The economy boomed back in the fourth quarter of last year, pushing well past expectations and raising the likelihood that the Bank of Canada will start to raise interest rates by summer.
Real gross domestic product grew at an annual rate of 5% in the fourth quarter, a full point above what analysts had expected and the largest quarterly increase in nearly a decade.
It outstripped the Bank of Canada’s forecast of 3.3% growth on an annual basis. The central bank has its next scheduled announcement on key lending rates on Tuesday but observers expect its overnight rate will remain where it is, at an all-time low of 0.25%.
The Bank of Canada and other central banks, particularly the U.S. Federal Reserve, have kept their key lending rates at, or near, the lowest levels possible in order to reduce the cost of borrowing and stimulate spending.
Canada’s economy grew by 1.2% in the fourth quarter, the largest jump since the third quarter of 2000, Statistics Canada reported.
Real GDP, a closely watched inflation-adjusted measure of economic performance, increased 0.6% in December alone, a fourth straight monthly advance.
Economist Douglas Porter of BMO said the data marked a clean break from the recession that began to be felt in Canada in October 2008.
The Bank of Canada essentially declared that the recession ended last summer -- a stance that was hotly debated in the months that followed, particularly because unemployment remained high and GDP increased minimally.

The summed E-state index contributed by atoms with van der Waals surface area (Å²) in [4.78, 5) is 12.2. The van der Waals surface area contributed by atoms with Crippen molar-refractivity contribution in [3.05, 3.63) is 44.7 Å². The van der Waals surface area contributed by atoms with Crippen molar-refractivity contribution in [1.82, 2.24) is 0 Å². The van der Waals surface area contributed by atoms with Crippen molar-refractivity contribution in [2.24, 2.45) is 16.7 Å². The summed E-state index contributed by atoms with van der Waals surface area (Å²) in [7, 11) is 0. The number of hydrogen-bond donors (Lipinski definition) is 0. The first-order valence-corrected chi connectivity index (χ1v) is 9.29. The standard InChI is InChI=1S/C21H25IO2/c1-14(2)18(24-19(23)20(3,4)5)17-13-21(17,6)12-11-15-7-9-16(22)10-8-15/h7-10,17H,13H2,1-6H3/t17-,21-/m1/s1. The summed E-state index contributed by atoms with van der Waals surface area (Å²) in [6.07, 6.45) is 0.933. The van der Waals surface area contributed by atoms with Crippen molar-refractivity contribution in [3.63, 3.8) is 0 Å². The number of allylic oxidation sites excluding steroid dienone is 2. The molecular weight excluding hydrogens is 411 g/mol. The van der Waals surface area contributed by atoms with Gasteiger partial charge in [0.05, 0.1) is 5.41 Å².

Kevin Page issued a Economic and Fiscal Assessment on November 2008. Report here
Kevin Page predicted a small deficit and laid out three options.
- Stay the course offer NO big spending increases.
- Auction off Crown assets or increase taxes or both to return to a balanced budget.
- Increase spending to stimulate the economy in the short term. The report says this could provide a buffer if a slowdown is expected to be "particularly severe," but would weaken the government's fiscal position in the short and long term.
Some of us disagreed with the third option in a massive stimulus budget suggesting it was NOT a conservative budget and betrayed the conservative principles. Some of us were concerned the significant increase of spending,speed would creat problems.
( December 2008 G8 and Canadian Premiers Advocated)
In March 2009 the Liberals allowed the largest budget to pass which was "Option 3" as proposed by the CPC led government. The only condition from the Liberals was to have the government provide quarterly reports. The NDP had already promised to vote it down before reading it, so in keeping their word the NDP did. The Bloc did not feel it had enough money for Quebec and also voted against the massive stimulus.
Most of 2009 we had the pleasure of watching the political parties create an industry of photo-ops, publicity stunts to attack each other without debating serious issues.
- Exit strategy Afghanistan Mission?
- Plans for Deficit Reduction, Balanced Budget for adopting "Option 3" in 2009?
As the Olympic Games ends, we are going to be witness to the political parties in Ottawa provide further evidence why Canadians in larger numbers continue to tune them out.